As a business owner, it is your job to be prepared for all kinds of setbacks. You might lose clients, suffer a major technology malfunction, have your office broken into, or be the subject of a cybersecurity attack. You no doubt have measures in place to reduce the risk of these eventualities, and a crisis management plan to get back on track if they do occur. But one thing employers rarely expect is to be sued by an employee of their company.
There are several reasons an employee might consider suing you or your business. Perhaps they feel they were a victim of wrongful termination. They may have been discriminated against or harassed. Alternatively, you could have violated the terms of their contract or caused them to suffer an injury due to negligence. In some cases, the employee is in the right and is justified in filing a lawsuit. However, there are situations when workers are in the wrong yet feel they can make some money by suing.
Whatever the reasons for the legal action, you need to act fast. A court case could cost your business a lot of money in legal fees, even if you are not found to be guilty. It will certainly cause a great deal of stress and disruption while potentially damaging the reputation of your brand. By following the correct procedure you can protect yourself and your company from financial ruin and continue with business as best you can. If you are in a situation where an employee is threatening legal action, here are some of the steps you’ll need to take.
Seek legal help
Even if the employee has only spoken to you verbally and has not formally filed a lawsuit yet, you should seek guidance from a legal professional as soon as possible. Depending on the size and nature of your business, you may have a lawyer already or you may need to hire one. Legal professionals usually focus on a particular area of law so make sure you pick the right one for the job. If your employee has injured themselves in the workplace you might want an injury lawyer, whereas disputes over wages or termination might require someone experienced in contract law. Your lawyer will be able to talk you through your options and how you should act until the case goes to court.
Don’t contact the employee
It may be tempting to get in touch with the plaintiff and try to talk them out of their decision but you should absolutely refrain from any contact whatsoever. Anything you say to them can be used against you as evidence in court. There’s a chance you might let your emotions get the better of you and say something you shouldn’t. It is illegal to fire an employee for bringing a claim against you, even if you feel it is unjustified, so they may still be working for your company. If this is the case, try to limit your contact to no more than is necessary and be professional and polite at all times.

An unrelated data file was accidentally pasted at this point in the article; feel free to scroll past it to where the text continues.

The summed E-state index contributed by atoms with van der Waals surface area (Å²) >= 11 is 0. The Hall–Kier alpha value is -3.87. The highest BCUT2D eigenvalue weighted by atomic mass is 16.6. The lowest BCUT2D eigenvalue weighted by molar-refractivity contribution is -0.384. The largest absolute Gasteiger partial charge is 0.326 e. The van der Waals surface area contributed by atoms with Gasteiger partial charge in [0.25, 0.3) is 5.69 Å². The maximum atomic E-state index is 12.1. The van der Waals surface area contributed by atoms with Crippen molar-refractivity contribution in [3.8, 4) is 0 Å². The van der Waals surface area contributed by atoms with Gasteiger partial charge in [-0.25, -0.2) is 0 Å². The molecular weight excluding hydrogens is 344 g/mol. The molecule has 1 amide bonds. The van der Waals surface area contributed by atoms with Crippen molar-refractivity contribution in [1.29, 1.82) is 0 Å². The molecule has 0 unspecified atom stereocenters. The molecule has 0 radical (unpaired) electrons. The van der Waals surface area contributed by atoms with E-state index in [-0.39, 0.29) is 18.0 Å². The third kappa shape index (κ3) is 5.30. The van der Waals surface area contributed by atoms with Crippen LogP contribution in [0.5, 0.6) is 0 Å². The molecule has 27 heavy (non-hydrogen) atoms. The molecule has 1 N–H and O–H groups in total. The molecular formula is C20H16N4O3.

If you’re a smart, forward-thinking business owner, you will already be insured against such an eventuality. Liability insurance usually covers organizations from potential claims. Even so, it would be a wise move to contact your insurance provider to confirm whether you are covered in this scenario.
Keep up morale
An impending lawsuit can create tension in any workplace. It may be that some of your employees are taking the side of the plaintiff, causing a frosty atmosphere whenever you’re around. Conversely, they might resent their colleague for taking legal action, leading to office disputes. The mood of your team is directly related to productivity and wellbeing so do your best to keep up morale amongst your team. It might be a good idea to talk to them about the current situation, rather than trying to suppress it. This way everyone can share their opinion and feel heard. If possible try to organize social events to raise the level of happiness. Arrange team lunches or after-work drinks every now and then.
Prevent future lawsuits
Whether or not the subject of the lawsuit was your own fault, you still need to ensure this doesn’t happen again in the future. If the employee was injured, then remove any potential risk from the office. If they disputed the terms of their contract, then get a lawyer to help you draft clearer documents in the future. By being proactive you can safeguard your company going forward and reduce the risk of disruption and financial loss.